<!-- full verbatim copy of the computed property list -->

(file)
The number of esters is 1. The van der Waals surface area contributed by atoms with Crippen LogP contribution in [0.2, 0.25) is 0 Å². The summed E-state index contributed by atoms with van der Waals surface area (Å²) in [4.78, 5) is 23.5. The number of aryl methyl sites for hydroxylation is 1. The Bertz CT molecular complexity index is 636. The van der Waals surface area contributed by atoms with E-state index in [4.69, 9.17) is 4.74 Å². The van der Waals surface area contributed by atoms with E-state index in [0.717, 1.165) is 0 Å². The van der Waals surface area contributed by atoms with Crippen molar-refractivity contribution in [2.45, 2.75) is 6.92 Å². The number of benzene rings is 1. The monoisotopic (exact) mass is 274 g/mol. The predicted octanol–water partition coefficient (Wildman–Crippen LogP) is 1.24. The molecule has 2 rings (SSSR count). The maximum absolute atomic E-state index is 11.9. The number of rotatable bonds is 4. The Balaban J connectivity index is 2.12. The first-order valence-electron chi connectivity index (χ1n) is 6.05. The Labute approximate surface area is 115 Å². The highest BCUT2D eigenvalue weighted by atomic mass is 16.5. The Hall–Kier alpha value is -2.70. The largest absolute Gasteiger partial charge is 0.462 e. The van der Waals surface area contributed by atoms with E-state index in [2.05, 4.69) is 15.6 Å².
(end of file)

The number of esters is 1. The van der Waals surface area contributed by atoms with Crippen LogP contribution in [0.2, 0.25) is 0 Å². The summed E-state index contributed by atoms with van der Waals surface area (Å²) in [4.78, 5) is 23.5. The number of aryl methyl sites for hydroxylation is 1. The Bertz CT molecular complexity index is 636. The van der Waals surface area contributed by atoms with E-state index in [4.69, 9.17) is 4.74 Å². The van der Waals surface area contributed by atoms with E-state index in [0.717, 1.165) is 0 Å². The van der Waals surface area contributed by atoms with Crippen molar-refractivity contribution in [2.45, 2.75) is 6.92 Å². The number of benzene rings is 1. The monoisotopic (exact) mass is 274 g/mol. The predicted octanol–water partition coefficient (Wildman–Crippen LogP) is 1.24. The molecule has 2 rings (SSSR count). The maximum absolute atomic E-state index is 11.9. The number of rotatable bonds is 4. The Balaban J connectivity index is 2.12. The first-order valence-electron chi connectivity index (χ1n) is 6.05. The Labute approximate surface area is 115 Å². The highest BCUT2D eigenvalue weighted by atomic mass is 16.5. The Hall–Kier alpha value is -2.70. The largest absolute Gasteiger partial charge is 0.462 e. The van der Waals surface area contributed by atoms with E-state index in [2.05, 4.69) is 15.6 Å².